Each bridge, the theory says, has its own inherent damping, a specific resistance to horizontal sway.
As pedestrian numbers increase, this resistance is eroded. If numbers increase only a small increment beyond a key value, sway will begin and increase rapidly as pedestrians lock into the motion. This applies to all types of bridge with natural frequencies of motion in the range something below 0.5Hz up to 1.2Hz, but many will never be affected because it will be physically impossible to get enough people walking over the bridge at the same time to overcome its natural resistance.
Arup calculated that crowd density on opening day peaked at around 1.3 pedestrians/m 2, although many of these were stationary for much of the time. Its latest trials confirmed other researchers' findings that at densities of 1.7 pedestrians/m 2or so the crowd comes to a halt. So, concludes Arup, any large lightweight crossings which have so far escaped this phenomenon have probably done so simply because crowd densities have never been high enough. And it has developed a 'magic formula', which will make it possible for the first time for designers to check their structure's vulnerability to this effect.
There are some, of course, who would not be convinced unless a similar response could be induced in a crossing whose only similarity to the Millennium Bridge was its natural frequency of lateral movement. Such structures exist, in the UK and elsewhere. It remains to be seen if those in charge of such crossings would be willing to submit them to the sort of trials that took place in London before Christmas. The multi-million pound cost of the Millennium Bridge's anti-sway measures is likely to be a powerful deterrent.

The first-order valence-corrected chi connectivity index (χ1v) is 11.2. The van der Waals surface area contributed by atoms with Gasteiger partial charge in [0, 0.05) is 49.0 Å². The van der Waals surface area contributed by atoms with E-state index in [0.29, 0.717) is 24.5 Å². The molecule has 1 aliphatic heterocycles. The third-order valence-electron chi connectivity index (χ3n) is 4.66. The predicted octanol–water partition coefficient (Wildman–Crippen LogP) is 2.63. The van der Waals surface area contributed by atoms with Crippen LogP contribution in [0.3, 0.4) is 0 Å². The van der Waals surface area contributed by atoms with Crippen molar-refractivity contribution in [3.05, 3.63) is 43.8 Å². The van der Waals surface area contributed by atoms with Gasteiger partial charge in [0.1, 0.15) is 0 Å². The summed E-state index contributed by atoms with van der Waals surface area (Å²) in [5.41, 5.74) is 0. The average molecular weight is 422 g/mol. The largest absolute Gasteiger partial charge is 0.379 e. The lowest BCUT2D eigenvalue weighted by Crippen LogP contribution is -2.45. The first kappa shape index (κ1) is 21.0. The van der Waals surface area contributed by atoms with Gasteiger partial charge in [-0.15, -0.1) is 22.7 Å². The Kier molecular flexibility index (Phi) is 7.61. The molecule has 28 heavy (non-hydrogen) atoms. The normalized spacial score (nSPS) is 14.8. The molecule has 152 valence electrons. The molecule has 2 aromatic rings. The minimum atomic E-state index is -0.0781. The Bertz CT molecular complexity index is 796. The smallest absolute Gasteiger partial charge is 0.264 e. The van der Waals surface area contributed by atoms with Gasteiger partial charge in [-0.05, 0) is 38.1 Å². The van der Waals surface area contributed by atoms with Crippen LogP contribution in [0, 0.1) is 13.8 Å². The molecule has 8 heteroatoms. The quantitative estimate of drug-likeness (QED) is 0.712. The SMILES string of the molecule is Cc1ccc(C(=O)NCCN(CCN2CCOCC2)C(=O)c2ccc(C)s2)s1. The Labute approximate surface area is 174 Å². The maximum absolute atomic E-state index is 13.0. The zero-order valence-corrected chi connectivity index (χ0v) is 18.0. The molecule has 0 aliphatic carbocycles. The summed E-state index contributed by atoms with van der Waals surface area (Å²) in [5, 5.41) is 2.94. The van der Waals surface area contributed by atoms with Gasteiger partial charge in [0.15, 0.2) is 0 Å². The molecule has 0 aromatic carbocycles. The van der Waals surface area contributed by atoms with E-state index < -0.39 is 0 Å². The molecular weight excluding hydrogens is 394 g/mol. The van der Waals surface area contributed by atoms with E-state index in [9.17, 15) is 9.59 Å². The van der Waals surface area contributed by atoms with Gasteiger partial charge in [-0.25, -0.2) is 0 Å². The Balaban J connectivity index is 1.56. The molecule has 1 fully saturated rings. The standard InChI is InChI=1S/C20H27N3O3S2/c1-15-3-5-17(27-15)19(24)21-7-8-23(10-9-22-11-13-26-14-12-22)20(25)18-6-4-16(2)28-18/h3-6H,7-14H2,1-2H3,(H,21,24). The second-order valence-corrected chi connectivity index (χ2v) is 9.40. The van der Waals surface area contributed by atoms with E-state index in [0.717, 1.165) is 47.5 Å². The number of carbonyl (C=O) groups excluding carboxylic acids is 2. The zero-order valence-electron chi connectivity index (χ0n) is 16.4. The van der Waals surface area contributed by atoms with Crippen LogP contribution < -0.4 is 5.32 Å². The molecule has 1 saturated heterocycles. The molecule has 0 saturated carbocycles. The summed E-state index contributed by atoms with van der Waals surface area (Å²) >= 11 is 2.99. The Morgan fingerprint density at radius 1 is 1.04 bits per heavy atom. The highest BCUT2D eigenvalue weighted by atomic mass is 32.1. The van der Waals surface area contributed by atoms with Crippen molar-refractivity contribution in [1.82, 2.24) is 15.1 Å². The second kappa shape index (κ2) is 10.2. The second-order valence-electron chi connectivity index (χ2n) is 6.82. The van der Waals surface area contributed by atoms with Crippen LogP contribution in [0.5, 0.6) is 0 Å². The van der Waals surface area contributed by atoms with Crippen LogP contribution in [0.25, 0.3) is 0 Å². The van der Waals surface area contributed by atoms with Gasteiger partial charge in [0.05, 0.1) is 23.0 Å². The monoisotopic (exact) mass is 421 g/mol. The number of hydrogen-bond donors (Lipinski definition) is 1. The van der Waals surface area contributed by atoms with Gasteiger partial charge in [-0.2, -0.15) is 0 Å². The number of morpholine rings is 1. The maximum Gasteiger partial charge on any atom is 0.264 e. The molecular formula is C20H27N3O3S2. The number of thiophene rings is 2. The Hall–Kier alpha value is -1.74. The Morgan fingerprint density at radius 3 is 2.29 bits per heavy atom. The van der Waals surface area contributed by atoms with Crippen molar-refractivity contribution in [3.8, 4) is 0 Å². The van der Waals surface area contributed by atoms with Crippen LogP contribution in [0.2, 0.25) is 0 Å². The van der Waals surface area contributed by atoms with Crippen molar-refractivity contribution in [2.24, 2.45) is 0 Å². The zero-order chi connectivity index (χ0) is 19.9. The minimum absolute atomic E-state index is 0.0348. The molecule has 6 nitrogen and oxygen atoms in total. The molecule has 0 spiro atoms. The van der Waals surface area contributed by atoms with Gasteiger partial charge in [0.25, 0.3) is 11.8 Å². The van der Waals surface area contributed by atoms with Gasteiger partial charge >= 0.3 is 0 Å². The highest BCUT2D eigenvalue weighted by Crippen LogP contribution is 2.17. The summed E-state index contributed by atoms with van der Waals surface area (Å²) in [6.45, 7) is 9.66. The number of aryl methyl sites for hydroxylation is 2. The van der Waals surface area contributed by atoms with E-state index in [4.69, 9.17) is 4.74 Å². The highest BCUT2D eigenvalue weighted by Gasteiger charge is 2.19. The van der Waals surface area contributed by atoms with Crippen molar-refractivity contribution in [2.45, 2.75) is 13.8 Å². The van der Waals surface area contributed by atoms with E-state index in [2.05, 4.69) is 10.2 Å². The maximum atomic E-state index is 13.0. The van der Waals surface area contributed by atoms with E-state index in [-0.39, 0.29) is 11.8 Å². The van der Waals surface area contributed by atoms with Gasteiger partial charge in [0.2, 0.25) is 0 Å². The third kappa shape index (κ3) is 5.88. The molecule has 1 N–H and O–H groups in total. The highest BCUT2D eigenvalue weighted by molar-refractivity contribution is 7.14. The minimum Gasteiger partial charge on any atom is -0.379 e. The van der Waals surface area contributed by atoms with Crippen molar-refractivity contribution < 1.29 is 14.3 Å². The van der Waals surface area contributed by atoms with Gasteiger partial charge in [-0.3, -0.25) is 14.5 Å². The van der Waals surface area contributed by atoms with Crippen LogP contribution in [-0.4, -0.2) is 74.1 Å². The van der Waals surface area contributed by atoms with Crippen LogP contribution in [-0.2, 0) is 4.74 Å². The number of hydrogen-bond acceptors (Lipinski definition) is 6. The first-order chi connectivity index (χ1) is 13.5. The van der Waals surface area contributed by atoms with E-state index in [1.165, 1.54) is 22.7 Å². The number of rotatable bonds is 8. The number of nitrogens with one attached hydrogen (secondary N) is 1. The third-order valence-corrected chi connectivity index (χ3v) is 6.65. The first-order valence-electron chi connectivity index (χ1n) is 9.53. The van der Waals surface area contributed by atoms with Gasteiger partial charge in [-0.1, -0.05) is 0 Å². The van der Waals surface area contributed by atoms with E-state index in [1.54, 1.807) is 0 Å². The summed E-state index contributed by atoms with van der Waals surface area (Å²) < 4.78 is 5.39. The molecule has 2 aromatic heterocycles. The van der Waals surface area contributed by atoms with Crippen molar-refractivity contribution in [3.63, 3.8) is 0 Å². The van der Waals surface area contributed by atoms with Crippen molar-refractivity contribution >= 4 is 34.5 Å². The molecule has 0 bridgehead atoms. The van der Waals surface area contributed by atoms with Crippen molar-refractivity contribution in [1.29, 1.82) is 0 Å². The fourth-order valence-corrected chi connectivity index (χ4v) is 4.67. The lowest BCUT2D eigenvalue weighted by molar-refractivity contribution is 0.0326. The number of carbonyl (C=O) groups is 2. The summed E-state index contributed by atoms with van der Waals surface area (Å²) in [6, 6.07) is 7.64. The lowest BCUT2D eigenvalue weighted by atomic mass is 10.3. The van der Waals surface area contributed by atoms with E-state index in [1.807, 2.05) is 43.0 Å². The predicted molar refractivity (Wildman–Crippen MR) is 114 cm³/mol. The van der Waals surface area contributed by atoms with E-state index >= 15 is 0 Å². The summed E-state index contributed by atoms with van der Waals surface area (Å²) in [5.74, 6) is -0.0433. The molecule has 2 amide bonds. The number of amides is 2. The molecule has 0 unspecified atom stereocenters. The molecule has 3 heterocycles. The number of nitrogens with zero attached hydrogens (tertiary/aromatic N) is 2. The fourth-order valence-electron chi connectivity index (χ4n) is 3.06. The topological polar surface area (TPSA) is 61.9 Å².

A second finding was almost as controversial. Some experts believed pedestrians could lock in to vertical movements as well, although there was little hard evidence to support the theory.
Arup included a formidable array of tuned mass dampers (TMDs) in its retrofit proposals to take care of this possibility. In the event no signs of lock-in were observed. However, the trials did not provide definitive proof that vertical lock-in could never occur, so the TMDs have been retained.
These results seem to explain most of what was observed during the opening day. The greater sensitivity of the southern span is down to its natural 0.78Hz frequency being closer to the natural half pace walking rate than those of the central or northern spans. It also seems that the unusual design of the bridge, with its widely spaced, highly tensioned suspension cables, did not contribute significantly to the problem. And, says Arup, not only is vertical lock-in unlikely, vertical excitation from either static or dynamic loads, wherever applied, could not have caused a resonant lateral response.
Arup's conclusions and its retrofit proposals have been checked and approved by WS Atkins, the client's advisors. The ultimate fate of the bridge is now in the hands of its owners the Corporation of London and the London Borough of Southwark.